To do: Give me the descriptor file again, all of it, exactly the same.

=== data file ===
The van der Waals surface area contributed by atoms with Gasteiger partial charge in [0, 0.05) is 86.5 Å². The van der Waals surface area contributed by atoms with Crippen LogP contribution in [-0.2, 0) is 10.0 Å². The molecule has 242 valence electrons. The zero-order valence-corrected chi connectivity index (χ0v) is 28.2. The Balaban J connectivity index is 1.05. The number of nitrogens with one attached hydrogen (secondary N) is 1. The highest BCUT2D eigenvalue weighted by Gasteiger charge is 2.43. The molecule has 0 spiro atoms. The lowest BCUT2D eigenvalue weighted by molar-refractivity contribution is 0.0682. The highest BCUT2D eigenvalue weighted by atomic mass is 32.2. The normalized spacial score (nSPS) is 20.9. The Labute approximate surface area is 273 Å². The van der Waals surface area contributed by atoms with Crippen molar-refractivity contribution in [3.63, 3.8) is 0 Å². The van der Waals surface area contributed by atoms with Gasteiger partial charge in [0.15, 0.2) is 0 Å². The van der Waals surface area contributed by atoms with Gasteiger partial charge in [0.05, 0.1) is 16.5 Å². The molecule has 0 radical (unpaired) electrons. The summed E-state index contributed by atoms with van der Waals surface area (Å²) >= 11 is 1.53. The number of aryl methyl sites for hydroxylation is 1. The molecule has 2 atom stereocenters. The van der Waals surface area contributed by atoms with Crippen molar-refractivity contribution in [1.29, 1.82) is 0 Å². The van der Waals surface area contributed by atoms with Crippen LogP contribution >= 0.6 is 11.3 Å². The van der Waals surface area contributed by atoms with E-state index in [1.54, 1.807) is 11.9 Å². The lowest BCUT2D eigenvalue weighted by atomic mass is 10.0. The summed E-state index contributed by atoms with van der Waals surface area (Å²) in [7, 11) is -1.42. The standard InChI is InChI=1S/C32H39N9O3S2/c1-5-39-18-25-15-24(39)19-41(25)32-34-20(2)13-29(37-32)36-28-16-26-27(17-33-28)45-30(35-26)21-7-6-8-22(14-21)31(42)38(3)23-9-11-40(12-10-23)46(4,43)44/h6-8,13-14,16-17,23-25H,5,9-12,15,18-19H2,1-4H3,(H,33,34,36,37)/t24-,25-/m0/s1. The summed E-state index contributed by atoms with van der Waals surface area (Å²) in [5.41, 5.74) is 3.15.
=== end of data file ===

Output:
The van der Waals surface area contributed by atoms with Gasteiger partial charge in [0, 0.05) is 86.5 Å². The van der Waals surface area contributed by atoms with Crippen LogP contribution in [-0.2, 0) is 10.0 Å². The molecule has 242 valence electrons. The zero-order valence-corrected chi connectivity index (χ0v) is 28.2. The Balaban J connectivity index is 1.05. The number of nitrogens with one attached hydrogen (secondary N) is 1. The highest BCUT2D eigenvalue weighted by Gasteiger charge is 2.43. The molecule has 0 spiro atoms. The lowest BCUT2D eigenvalue weighted by molar-refractivity contribution is 0.0682. The highest BCUT2D eigenvalue weighted by atomic mass is 32.2. The normalized spacial score (nSPS) is 20.9. The Labute approximate surface area is 273 Å². The van der Waals surface area contributed by atoms with Crippen molar-refractivity contribution in [3.63, 3.8) is 0 Å². The van der Waals surface area contributed by atoms with Gasteiger partial charge in [0.15, 0.2) is 0 Å². The van der Waals surface area contributed by atoms with Gasteiger partial charge in [0.05, 0.1) is 16.5 Å². The molecule has 0 radical (unpaired) electrons. The summed E-state index contributed by atoms with van der Waals surface area (Å²) >= 11 is 1.53. The number of aryl methyl sites for hydroxylation is 1. The molecule has 2 atom stereocenters. The van der Waals surface area contributed by atoms with Crippen molar-refractivity contribution in [1.29, 1.82) is 0 Å². The van der Waals surface area contributed by atoms with Crippen LogP contribution >= 0.6 is 11.3 Å². The van der Waals surface area contributed by atoms with E-state index in [1.54, 1.807) is 11.9 Å². The lowest BCUT2D eigenvalue weighted by atomic mass is 10.0. The summed E-state index contributed by atoms with van der Waals surface area (Å²) in [7, 11) is -1.42. The standard InChI is InChI=1S/C32H39N9O3S2/c1-5-39-18-25-15-24(39)19-41(25)32-34-20(2)13-29(37-32)36-28-16-26-27(17-33-28)45-30(35-26)21-7-6-8-22(14-21)31(42)38(3)23-9-11-40(12-10-23)46(4,43)44/h6-8,13-14,16-17,23-25H,5,9-12,15,18-19H2,1-4H3,(H,33,34,36,37)/t24-,25-/m0/s1. The summed E-state index contributed by atoms with van der Waals surface area (Å²) in [5.41, 5.74) is 3.15.